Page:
How Cheating in College Hurts Students

A lot of people cheat a little,” says David Pritchard, a physics professor emeritus at Massachusetts Institute of Technology who has studied academic dishonesty in online classes. “There’s also a few people who cheat a lot.”

Though it may be tempting and feel harmless, experts caution college students to think twice before cheating on coursework. Here’s how to know what is typically considered cheating and the potential consequences.

How College Students Cheat

Cheating is a multibillion-dollar business, with some educational technology companies making money off students who use their products to break or bend academic integrity rules and others earning revenue from colleges trying to prevent academic dishonesty.

Students also use classic classroom moves like scribbling hidden notes somewhere or using technology such as smartwatches. Copying a classmate’s assignment or plagiarizing parts of published works for a paper remain popular methods.

Many of those tactics appear to have been replaced by artificial intelligence and generative language models like ChatGPT and Google Bard, which offer some services like writing, editing and idea generation for free.

Pritchard notes that ChatGPT has performed well on exams in certain subjects, and the American Bar Association reported in March 2024 that it passed the Uniform Bar Exam by “a significant margin.” While some professors say they’re keeping an open mind about ChatGPT and similar tools, others say it’s impossible to ignore the reality that students are using them to cheat.

ChatGPT “is the future of cheating,” Pritchard says.

Rebecca Hamlin, a professor of legal studies and political science at the University of Massachusetts—Amherst, recently joined the university’s academic honesty board and has seen cases of students caught cheating with ChatGPT. She caught 12 in her own classes during the spring 2024 semester.

“If students are genuinely interested in learning how to become writers, I’m very resistant to the idea that ChatGPT can help them,” she says. “It’s really risky because it’s actually way more obvious to someone who reads really good writing all day long. I can immediately tell.”

But plenty of students slip through undetected or cheat in other inconspicuous ways, she says.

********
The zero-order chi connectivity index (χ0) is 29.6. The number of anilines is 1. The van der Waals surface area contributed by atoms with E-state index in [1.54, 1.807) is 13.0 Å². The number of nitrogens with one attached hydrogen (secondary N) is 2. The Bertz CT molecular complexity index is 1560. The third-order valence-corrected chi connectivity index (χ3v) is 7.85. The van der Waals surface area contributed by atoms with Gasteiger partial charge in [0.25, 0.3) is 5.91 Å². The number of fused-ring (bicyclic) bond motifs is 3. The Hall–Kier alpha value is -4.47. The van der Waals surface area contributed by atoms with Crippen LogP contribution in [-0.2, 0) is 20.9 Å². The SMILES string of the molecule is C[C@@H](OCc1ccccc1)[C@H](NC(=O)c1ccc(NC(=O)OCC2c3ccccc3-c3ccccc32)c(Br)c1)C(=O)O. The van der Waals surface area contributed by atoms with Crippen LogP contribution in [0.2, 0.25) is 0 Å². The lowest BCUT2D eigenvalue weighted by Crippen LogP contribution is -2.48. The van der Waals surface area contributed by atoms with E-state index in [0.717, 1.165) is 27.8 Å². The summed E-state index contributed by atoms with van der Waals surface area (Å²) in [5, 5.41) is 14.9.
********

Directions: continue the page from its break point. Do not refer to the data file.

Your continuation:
Most instructors underestimate just how rampant the issue is, says Eric Anderman, a professor at The Ohio State University and interim dean at its Mansfield campus. “We think we’re underestimating it because people don’t want to admit to it.”

Here’s what academic integrity experts say college students should know about the immediate and long-term consequences of cheating.

The Consequences of Cheating in College

Regardless of the cheating method, students are only harming themselves and their learning process, experts say.

“I know that sounds really cheesy, but I kind of don’t really understand why someone is going to waste their time and money going to college if they don’t want to learn how to write,” Hamlin says. “That’s probably one of the top two to three skills that you gain when you go to college.”

Students also deprive themselves of a genuine feeling of achievement when they cheat, says Russell Monroe, director of academic integrity at Liberty University in Virginia.

“There’s a sense of dignity in knowing that I got a grade that I earned, whether that’s for an assignment or a class,” he says. “You can look at your degree with pride knowing this is something I achieved on my own merit and didn’t have to outsource anything to anyone else or steal or plagiarize.”

Some penalties can have a lasting effect and financial repercussions. They are often less severe for first-time offenders, but colleges keep records of such behavior. Students who continue to cheat and get caught risk failing a class, receiving academic suspension or being expelled from the school, which may come with a note on their transcript explaining why they were dismissed. This designation will likely make it harder to enroll at another college, experts say.

Students who fail a class due to academic dishonesty are usually allowed to retake it. If it’s a class required for graduation, they don’t have a choice. Either way, that means more money out of pocket, perhaps in student loans.